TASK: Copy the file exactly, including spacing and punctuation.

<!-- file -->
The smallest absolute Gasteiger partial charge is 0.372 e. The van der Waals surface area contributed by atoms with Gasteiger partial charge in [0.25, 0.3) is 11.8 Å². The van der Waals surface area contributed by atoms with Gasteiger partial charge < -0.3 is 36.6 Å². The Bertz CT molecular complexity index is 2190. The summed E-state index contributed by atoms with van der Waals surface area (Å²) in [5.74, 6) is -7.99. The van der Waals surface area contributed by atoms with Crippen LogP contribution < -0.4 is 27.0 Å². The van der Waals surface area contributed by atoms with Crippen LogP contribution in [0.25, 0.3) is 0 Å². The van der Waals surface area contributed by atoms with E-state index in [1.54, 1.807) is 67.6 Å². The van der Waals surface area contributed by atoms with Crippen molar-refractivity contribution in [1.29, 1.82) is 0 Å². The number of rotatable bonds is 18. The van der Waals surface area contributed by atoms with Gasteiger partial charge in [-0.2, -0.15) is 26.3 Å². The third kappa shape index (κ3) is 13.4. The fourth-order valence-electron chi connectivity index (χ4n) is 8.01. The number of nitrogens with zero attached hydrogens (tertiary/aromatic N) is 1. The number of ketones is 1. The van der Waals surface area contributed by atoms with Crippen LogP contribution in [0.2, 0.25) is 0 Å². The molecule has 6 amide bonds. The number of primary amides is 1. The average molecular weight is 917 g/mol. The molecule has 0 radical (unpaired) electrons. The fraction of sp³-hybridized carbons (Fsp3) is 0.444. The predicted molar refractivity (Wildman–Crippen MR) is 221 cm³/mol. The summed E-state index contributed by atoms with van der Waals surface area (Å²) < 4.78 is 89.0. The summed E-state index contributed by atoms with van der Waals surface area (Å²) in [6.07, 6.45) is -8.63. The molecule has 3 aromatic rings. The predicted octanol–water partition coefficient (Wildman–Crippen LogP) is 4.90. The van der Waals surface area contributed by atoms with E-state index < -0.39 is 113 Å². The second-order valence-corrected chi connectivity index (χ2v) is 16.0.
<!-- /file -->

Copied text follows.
The smallest absolute Gasteiger partial charge is 0.372 e. The van der Waals surface area contributed by atoms with Gasteiger partial charge in [0.25, 0.3) is 11.8 Å². The van der Waals surface area contributed by atoms with Gasteiger partial charge < -0.3 is 36.6 Å². The Bertz CT molecular complexity index is 2190. The summed E-state index contributed by atoms with van der Waals surface area (Å²) in [5.74, 6) is -7.99. The van der Waals surface area contributed by atoms with Crippen LogP contribution < -0.4 is 27.0 Å². The van der Waals surface area contributed by atoms with Crippen LogP contribution in [0.25, 0.3) is 0 Å². The van der Waals surface area contributed by atoms with E-state index in [1.54, 1.807) is 67.6 Å². The van der Waals surface area contributed by atoms with Crippen molar-refractivity contribution in [1.29, 1.82) is 0 Å². The number of rotatable bonds is 18. The van der Waals surface area contributed by atoms with Gasteiger partial charge in [-0.2, -0.15) is 26.3 Å². The third kappa shape index (κ3) is 13.4. The fourth-order valence-electron chi connectivity index (χ4n) is 8.01. The number of nitrogens with zero attached hydrogens (tertiary/aromatic N) is 1. The number of ketones is 1. The van der Waals surface area contributed by atoms with Crippen LogP contribution in [0.2, 0.25) is 0 Å². The molecule has 6 amide bonds. The number of primary amides is 1. The average molecular weight is 917 g/mol. The molecule has 0 radical (unpaired) electrons. The fraction of sp³-hybridized carbons (Fsp3) is 0.444. The predicted molar refractivity (Wildman–Crippen MR) is 221 cm³/mol. The summed E-state index contributed by atoms with van der Waals surface area (Å²) < 4.78 is 89.0. The summed E-state index contributed by atoms with van der Waals surface area (Å²) in [6.07, 6.45) is -8.63. The molecule has 3 aromatic rings. The predicted octanol–water partition coefficient (Wildman–Crippen LogP) is 4.90. The van der Waals surface area contributed by atoms with E-state index < -0.39 is 113 Å². The second-order valence-corrected chi connectivity index (χ2v) is 16.0.